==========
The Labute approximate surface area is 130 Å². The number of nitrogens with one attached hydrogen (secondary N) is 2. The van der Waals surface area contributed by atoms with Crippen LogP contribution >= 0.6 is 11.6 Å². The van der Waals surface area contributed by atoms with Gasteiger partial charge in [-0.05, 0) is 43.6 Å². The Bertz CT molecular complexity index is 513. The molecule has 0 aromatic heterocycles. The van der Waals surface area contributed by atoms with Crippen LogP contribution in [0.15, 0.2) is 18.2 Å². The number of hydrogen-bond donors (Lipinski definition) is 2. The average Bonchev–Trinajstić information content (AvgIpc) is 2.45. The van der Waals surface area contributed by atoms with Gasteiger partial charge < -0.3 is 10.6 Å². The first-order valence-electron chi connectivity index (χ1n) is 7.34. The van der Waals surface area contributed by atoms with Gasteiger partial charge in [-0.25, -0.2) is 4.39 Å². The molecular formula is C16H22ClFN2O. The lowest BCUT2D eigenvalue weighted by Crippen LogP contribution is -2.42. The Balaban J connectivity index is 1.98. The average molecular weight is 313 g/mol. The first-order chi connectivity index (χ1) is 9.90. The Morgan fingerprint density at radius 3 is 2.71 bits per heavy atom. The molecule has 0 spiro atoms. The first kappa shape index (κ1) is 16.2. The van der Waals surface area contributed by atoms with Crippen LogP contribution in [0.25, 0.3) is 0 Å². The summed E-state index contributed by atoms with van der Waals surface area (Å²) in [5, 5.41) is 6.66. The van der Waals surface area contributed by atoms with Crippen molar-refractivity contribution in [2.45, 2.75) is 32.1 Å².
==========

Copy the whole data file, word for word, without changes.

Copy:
The Labute approximate surface area is 130 Å². The number of nitrogens with one attached hydrogen (secondary N) is 2. The van der Waals surface area contributed by atoms with Crippen LogP contribution >= 0.6 is 11.6 Å². The van der Waals surface area contributed by atoms with Gasteiger partial charge in [-0.05, 0) is 43.6 Å². The Bertz CT molecular complexity index is 513. The molecule has 0 aromatic heterocycles. The van der Waals surface area contributed by atoms with Crippen LogP contribution in [0.15, 0.2) is 18.2 Å². The number of hydrogen-bond donors (Lipinski definition) is 2. The average Bonchev–Trinajstić information content (AvgIpc) is 2.45. The van der Waals surface area contributed by atoms with Gasteiger partial charge < -0.3 is 10.6 Å². The first-order valence-electron chi connectivity index (χ1n) is 7.34. The van der Waals surface area contributed by atoms with Gasteiger partial charge in [-0.25, -0.2) is 4.39 Å². The molecular formula is C16H22ClFN2O. The lowest BCUT2D eigenvalue weighted by Crippen LogP contribution is -2.42. The Balaban J connectivity index is 1.98. The average molecular weight is 313 g/mol. The first-order chi connectivity index (χ1) is 9.90. The Morgan fingerprint density at radius 3 is 2.71 bits per heavy atom. The molecule has 0 spiro atoms. The first kappa shape index (κ1) is 16.2. The van der Waals surface area contributed by atoms with Crippen LogP contribution in [0.25, 0.3) is 0 Å². The summed E-state index contributed by atoms with van der Waals surface area (Å²) in [5, 5.41) is 6.66. The van der Waals surface area contributed by atoms with Crippen molar-refractivity contribution in [2.45, 2.75) is 32.1 Å².